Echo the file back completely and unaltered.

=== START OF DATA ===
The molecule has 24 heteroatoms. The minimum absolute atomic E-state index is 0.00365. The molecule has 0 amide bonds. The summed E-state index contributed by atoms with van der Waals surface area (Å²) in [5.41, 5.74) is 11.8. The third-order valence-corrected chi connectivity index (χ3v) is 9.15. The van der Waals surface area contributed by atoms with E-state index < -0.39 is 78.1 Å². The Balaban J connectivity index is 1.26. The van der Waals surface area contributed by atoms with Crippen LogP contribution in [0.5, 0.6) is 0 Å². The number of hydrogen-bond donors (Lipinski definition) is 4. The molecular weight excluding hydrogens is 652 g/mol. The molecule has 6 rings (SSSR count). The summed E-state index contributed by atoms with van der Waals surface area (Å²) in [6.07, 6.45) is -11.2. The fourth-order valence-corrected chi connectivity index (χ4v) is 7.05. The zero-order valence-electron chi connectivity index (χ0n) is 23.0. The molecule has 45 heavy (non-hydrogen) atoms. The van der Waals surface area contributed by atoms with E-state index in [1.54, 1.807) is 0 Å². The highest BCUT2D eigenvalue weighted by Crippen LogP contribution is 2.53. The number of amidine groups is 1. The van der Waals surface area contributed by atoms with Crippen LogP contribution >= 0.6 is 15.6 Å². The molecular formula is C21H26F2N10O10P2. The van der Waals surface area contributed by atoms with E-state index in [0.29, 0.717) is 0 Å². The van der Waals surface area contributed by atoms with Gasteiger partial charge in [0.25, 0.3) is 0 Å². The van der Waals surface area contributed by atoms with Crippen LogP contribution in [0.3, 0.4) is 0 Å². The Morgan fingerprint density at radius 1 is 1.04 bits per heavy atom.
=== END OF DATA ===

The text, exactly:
The molecule has 24 heteroatoms. The minimum absolute atomic E-state index is 0.00365. The molecule has 0 amide bonds. The summed E-state index contributed by atoms with van der Waals surface area (Å²) in [5.41, 5.74) is 11.8. The third-order valence-corrected chi connectivity index (χ3v) is 9.15. The van der Waals surface area contributed by atoms with E-state index < -0.39 is 78.1 Å². The Balaban J connectivity index is 1.26. The van der Waals surface area contributed by atoms with Crippen LogP contribution in [0.5, 0.6) is 0 Å². The number of hydrogen-bond donors (Lipinski definition) is 4. The molecular weight excluding hydrogens is 652 g/mol. The molecule has 6 rings (SSSR count). The summed E-state index contributed by atoms with van der Waals surface area (Å²) in [6.07, 6.45) is -11.2. The fourth-order valence-corrected chi connectivity index (χ4v) is 7.05. The zero-order valence-electron chi connectivity index (χ0n) is 23.0. The molecule has 45 heavy (non-hydrogen) atoms. The van der Waals surface area contributed by atoms with E-state index in [1.54, 1.807) is 0 Å². The highest BCUT2D eigenvalue weighted by Crippen LogP contribution is 2.53. The number of amidine groups is 1. The van der Waals surface area contributed by atoms with Crippen LogP contribution >= 0.6 is 15.6 Å². The molecular formula is C21H26F2N10O10P2. The van der Waals surface area contributed by atoms with E-state index in [0.29, 0.717) is 0 Å². The van der Waals surface area contributed by atoms with Gasteiger partial charge in [0.25, 0.3) is 0 Å². The van der Waals surface area contributed by atoms with Crippen LogP contribution in [0.3, 0.4) is 0 Å². The Morgan fingerprint density at radius 1 is 1.04 bits per heavy atom.